This is one of the four copies I received for my car, 4245. Note that nothing appears to be selected, and the exterior color is a “Light Chestnut Metallic” and the interior “Creme”. Followers of this blog know that my car is light blue metallic with midnight blue interior.

Note

Virtually identical, save for the circled “line number” of 4245 and the misspelled word “CANCELL” written across the top.

Hmmm

Hmmm – yet another for 4245. This one says “Void 9/11/85”  – odd since my car shows a build date in the door jamb VIN plate of May 1985.

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Also, what appears to be the initials “R-something” – of “where are you know, Mr/Mrs/Ms R-something” – I’d sure like to ask you some questions!

Another?

Another? Yes, I’m afraid so. This one has a few things underlined, and then, of course, the giant “X” through the middle of the sheet.

hmm

Well, this helps – a bit. This is the build sheet for 4238, the number I found on the back of several of my panels. It’s build specification seems to match my car in every respect.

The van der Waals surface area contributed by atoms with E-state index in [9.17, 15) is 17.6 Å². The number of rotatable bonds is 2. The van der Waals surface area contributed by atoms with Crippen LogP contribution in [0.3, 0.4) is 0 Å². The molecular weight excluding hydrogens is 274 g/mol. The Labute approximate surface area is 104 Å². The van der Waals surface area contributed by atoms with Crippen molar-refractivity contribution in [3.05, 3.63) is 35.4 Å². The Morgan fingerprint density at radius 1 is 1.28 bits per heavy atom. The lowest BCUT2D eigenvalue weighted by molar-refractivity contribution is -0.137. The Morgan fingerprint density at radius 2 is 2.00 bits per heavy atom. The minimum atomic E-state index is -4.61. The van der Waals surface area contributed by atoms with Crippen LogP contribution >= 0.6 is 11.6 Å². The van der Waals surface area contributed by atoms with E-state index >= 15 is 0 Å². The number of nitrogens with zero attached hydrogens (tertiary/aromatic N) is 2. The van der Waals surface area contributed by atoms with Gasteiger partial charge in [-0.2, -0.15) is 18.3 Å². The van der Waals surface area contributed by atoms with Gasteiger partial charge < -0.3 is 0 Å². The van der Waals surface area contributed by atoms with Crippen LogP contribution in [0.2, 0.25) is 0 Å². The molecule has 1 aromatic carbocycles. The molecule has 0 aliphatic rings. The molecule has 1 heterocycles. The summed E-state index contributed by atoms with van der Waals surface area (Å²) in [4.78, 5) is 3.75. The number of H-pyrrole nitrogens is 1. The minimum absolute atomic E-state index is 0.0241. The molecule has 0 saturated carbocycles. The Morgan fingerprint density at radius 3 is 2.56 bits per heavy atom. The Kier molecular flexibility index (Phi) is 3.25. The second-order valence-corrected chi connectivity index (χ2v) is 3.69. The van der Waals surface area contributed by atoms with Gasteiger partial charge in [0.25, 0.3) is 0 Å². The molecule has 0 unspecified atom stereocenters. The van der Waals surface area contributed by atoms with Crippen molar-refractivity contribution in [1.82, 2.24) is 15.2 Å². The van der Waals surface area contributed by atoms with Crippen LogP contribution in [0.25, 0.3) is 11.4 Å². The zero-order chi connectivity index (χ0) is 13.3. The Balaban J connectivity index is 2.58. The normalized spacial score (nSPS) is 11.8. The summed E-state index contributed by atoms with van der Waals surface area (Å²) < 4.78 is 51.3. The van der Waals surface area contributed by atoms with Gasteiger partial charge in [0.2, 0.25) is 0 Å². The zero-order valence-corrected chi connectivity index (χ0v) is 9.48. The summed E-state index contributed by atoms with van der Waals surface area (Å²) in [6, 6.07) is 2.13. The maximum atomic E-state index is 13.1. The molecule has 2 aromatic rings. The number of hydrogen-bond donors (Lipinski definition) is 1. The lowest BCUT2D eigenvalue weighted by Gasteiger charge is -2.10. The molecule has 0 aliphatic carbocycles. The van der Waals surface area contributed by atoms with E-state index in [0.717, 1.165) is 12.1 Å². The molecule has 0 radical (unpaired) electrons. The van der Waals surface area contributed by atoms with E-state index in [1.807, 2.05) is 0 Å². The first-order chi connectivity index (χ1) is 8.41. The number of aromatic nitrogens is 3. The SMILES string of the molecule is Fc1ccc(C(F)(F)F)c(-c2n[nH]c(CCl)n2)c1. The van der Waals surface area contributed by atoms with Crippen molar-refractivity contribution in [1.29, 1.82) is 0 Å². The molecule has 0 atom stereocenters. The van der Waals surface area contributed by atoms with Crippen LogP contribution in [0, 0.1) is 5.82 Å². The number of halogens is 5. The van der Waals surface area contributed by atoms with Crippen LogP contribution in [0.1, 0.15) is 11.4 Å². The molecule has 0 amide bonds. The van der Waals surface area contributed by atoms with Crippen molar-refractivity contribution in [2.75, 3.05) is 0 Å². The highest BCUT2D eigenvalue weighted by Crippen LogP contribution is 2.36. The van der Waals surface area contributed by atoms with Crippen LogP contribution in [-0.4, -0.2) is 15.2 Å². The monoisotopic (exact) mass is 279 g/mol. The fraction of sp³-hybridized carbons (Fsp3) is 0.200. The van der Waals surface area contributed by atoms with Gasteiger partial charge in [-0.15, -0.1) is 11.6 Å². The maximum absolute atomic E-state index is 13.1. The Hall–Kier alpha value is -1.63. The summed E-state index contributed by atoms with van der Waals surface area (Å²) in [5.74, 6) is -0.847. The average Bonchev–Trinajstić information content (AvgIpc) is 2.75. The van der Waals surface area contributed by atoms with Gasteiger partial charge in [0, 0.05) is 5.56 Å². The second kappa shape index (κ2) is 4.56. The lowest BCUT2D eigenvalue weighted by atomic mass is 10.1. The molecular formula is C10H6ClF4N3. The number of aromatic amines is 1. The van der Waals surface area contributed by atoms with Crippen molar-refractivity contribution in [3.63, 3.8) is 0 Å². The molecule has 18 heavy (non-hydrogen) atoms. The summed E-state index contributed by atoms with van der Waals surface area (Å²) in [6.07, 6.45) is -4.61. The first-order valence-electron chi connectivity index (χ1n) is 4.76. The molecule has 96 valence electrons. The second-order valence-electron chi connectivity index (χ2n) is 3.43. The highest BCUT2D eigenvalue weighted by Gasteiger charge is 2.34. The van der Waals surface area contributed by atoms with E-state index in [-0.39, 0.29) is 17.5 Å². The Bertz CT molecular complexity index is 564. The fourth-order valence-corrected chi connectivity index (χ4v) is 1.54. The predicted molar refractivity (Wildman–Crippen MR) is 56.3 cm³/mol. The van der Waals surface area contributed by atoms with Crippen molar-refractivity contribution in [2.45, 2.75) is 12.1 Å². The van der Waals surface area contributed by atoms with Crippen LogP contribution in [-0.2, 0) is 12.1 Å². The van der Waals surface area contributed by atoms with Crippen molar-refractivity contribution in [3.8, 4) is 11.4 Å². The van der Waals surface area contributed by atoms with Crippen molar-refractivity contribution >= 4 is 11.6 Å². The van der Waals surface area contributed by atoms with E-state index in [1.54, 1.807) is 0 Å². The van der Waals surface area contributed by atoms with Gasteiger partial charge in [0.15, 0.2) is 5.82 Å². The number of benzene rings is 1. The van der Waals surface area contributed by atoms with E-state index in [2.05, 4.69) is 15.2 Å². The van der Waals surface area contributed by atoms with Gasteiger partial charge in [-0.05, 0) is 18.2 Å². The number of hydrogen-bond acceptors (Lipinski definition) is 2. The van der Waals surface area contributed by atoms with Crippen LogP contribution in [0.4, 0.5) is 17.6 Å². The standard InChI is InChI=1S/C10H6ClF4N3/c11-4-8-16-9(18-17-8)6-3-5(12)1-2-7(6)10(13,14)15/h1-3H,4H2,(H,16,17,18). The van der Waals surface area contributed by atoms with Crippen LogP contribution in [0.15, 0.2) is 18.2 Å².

• Paint Silver Blue Metallic 85 AMC 4L S-W 34-33874 – seems to match the touchup offered in this link and offically called Adriatic Blue by AMC. From an 85 AMC Encore (the Renault version was called the Alliance) – the Avanti is probably the best car this paint ever touched!
  • All seat, door, headliner, visors, etc trim is Midnight Blue Leather/Vinyl
  • Kick Panels and Carpets are “Navy” blue
  • Steering Wheel is wood
  • Dash and console panels are “Elm”

Note that this build sheet doesn’t have any options check off on it, either. 4245 does have the electric moonroof, came with wire wheels in the trunk, wood steering wheel, leather interior and wood trim package.

The absence of other details, like key codes, engine #, ship date, etc are disappointing, but not so much that I wish I hadn’t bought these. Knowing the correct paint code was worth it to me – plus I have all the service history and purchase documents from the original owner.